What happens when the overworked and underfed animals of Manor Farm rebel against their cruel leader, Mr. Jones? George Orwell’s political satire, Animal Farm, it tells just that. Animal Farm is a 1945 political satire about the communist ways of Josef Stalin. George Orwell tells the story of poorly treated animals who revolt for the promise of freedom. However, not everything is what it seems in this dystopian novel. Although the entire novel keeps you on the edge of your seat, my three favorite aspects were its characters, plot, and its challenging theme.


I enjoyed the characters of Animal Farm and their changes made throughout the story. My favorite character was the pig, Napoleon. Napoleon was not my favorite because of his nice personality, far from it. He was my favorite because of his seemingly innocent guise throughout the first part of the book. Throughout the novel Napoleon definitely makes some changes, especially in the last chapter. He starts off as a leader who appears to only want what is good for the farm, such as the building of the windmill. Towards the second half of the novel the reader starts to realize the change in his personality. However when he waltzes through the farm on his hind legs wearing Mr. Jones’ clothes, the reader will definitely know that something is amiss.


My second favorite aspect of the book was the plot. Though the novel mainly focuses on the U.S.S.R., Stalin in particular, I noticed some similarities to the flawed government system of the United States. The theme was about a new dawn, however things are not always what they seem. The plot was set in a barn in England where the animals were all underfed and overworked. The animals finally decided to overthrow Manor Farm and run Mr. Jones off. After the animals took over the farm everything seemed better. However, the pigs start taking more for themselves until the animals become the most underfed in all of England.


Lastly, I enjoyed the challenging theme. The theme was made to criticize the communist government of the U.S.S.R. The self proclaimed leader, Napoleon, represented Josef Stalin. About halfway into the book Napoleon began turning into the very powers he had overthrown, Mr. Jones. The pigs and dogs take the power for themselves and leave the rest of the animals in complete equality. With the pigs and dogs on top of the food chain Napoleon adopts a new slogan: “All animals are equal, but some animals are more equal than others.” In the end of the novel, Napoleon begins walking on his hind legs only, an act that was forbidden, and wearing the clothing of Mr. Jones, another forbidden activity. Napoleon becomes worse than Mr. Jones and it is revealed that despite what the animals were told throughout the book, they are the most underfed and overworked animals in all of England.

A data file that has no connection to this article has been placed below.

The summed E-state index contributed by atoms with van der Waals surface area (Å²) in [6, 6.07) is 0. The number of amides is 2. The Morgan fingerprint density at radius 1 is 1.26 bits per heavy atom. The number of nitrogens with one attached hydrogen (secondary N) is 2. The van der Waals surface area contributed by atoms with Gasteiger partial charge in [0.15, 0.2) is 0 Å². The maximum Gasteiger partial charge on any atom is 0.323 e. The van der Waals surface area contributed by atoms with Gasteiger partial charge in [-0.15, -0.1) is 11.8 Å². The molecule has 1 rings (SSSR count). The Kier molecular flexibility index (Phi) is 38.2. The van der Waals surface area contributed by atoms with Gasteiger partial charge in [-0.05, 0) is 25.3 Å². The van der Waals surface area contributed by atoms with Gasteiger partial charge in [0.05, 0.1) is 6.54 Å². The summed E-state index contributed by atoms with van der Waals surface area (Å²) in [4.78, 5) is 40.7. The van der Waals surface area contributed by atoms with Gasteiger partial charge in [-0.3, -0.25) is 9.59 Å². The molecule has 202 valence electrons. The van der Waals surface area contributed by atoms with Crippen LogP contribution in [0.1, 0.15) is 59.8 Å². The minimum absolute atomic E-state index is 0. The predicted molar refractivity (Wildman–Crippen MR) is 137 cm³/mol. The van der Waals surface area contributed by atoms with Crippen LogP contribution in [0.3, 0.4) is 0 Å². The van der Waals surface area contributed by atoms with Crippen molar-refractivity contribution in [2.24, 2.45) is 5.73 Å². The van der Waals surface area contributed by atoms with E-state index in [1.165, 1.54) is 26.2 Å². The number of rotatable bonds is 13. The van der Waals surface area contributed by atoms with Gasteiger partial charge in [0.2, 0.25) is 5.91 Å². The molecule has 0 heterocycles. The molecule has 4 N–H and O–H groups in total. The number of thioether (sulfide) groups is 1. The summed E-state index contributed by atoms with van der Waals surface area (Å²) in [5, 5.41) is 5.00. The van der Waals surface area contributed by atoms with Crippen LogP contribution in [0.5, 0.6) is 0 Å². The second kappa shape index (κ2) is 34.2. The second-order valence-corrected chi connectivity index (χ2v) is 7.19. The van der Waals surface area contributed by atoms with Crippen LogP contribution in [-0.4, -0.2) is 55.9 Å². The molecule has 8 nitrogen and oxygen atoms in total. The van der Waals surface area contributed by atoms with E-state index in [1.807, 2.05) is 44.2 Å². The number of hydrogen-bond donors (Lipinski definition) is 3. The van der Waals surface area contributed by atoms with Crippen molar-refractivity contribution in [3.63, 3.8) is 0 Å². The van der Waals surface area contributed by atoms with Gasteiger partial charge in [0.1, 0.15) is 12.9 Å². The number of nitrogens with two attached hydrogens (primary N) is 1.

Overall, I really enjoyed the book, and plan on reading other political satire novels by George Orwell, such as 1984. I would definitely recommend this book to anyone who enjoys books that have more to offer than meets the eye, books that will challenge you to think about their deeper meaning. The theme of this book should definitely be kept in mind, so as to not let this happen to such an extent. Though the book is intended to represent the U.S.S.R., I could definitely relate this to America. Using the interesting characters, enticing plot, and challenging theme, this book has surely become a timeless classic.

The Outsiders by S.E. Hinton, Reviewed by Caleb Lawson

The Outsiders by S. E. Hinton



THE OUTISDERS has been one of the most popular book among teens and preteens since it came out in 1967. Ponyboy and his Greaser gang fight rival gang the Socs (short for “Socials,” the wealthier, more preppie kids) and try to make a place for themselves in the world. The juvenile delinquent characters are fully and humanely developed in this realistic look at life, death, and growing up, told from a teen’s point of view. The book was based on the author’s high school experience in Tulsa, OK, in 1965, but the time and setting are not specified in the text.